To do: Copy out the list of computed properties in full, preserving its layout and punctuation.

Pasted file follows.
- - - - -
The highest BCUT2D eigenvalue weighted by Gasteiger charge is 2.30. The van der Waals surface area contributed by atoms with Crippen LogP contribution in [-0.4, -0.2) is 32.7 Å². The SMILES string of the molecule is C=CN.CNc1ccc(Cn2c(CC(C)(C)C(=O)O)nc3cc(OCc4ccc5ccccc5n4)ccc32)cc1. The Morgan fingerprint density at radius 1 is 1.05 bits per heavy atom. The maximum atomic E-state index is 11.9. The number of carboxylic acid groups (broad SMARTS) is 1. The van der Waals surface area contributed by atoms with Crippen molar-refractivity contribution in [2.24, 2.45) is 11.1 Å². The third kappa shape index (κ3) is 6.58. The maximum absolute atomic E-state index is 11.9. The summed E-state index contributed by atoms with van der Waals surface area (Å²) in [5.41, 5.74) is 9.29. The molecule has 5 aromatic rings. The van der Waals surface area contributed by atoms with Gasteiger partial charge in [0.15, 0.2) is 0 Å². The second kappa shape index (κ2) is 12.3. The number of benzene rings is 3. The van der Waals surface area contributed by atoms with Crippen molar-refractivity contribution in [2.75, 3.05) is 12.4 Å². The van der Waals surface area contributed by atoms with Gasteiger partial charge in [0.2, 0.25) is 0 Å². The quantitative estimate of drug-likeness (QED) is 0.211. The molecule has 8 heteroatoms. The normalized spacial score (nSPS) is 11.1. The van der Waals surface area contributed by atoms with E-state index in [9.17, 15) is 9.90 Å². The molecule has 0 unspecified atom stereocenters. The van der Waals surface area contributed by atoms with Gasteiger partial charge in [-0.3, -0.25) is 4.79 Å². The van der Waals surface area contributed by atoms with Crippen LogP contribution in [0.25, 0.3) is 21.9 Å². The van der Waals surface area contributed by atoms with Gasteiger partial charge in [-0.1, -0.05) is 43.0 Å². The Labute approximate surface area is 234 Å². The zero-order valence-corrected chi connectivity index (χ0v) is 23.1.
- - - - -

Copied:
The highest BCUT2D eigenvalue weighted by Gasteiger charge is 2.30. The van der Waals surface area contributed by atoms with Crippen LogP contribution in [-0.4, -0.2) is 32.7 Å². The SMILES string of the molecule is C=CN.CNc1ccc(Cn2c(CC(C)(C)C(=O)O)nc3cc(OCc4ccc5ccccc5n4)ccc32)cc1. The Morgan fingerprint density at radius 1 is 1.05 bits per heavy atom. The maximum atomic E-state index is 11.9. The number of carboxylic acid groups (broad SMARTS) is 1. The van der Waals surface area contributed by atoms with Crippen molar-refractivity contribution in [2.24, 2.45) is 11.1 Å². The third kappa shape index (κ3) is 6.58. The maximum absolute atomic E-state index is 11.9. The summed E-state index contributed by atoms with van der Waals surface area (Å²) in [5.41, 5.74) is 9.29. The molecule has 5 aromatic rings. The van der Waals surface area contributed by atoms with Gasteiger partial charge in [0.15, 0.2) is 0 Å². The second kappa shape index (κ2) is 12.3. The number of benzene rings is 3. The van der Waals surface area contributed by atoms with Crippen molar-refractivity contribution in [2.75, 3.05) is 12.4 Å². The van der Waals surface area contributed by atoms with Gasteiger partial charge in [0.2, 0.25) is 0 Å². The quantitative estimate of drug-likeness (QED) is 0.211. The molecule has 8 heteroatoms. The normalized spacial score (nSPS) is 11.1. The van der Waals surface area contributed by atoms with E-state index in [9.17, 15) is 9.90 Å². The molecule has 0 unspecified atom stereocenters. The van der Waals surface area contributed by atoms with Gasteiger partial charge in [-0.3, -0.25) is 4.79 Å². The van der Waals surface area contributed by atoms with Crippen LogP contribution in [0.25, 0.3) is 21.9 Å². The van der Waals surface area contributed by atoms with Gasteiger partial charge in [-0.1, -0.05) is 43.0 Å². The Labute approximate surface area is 234 Å². The zero-order valence-corrected chi connectivity index (χ0v) is 23.1.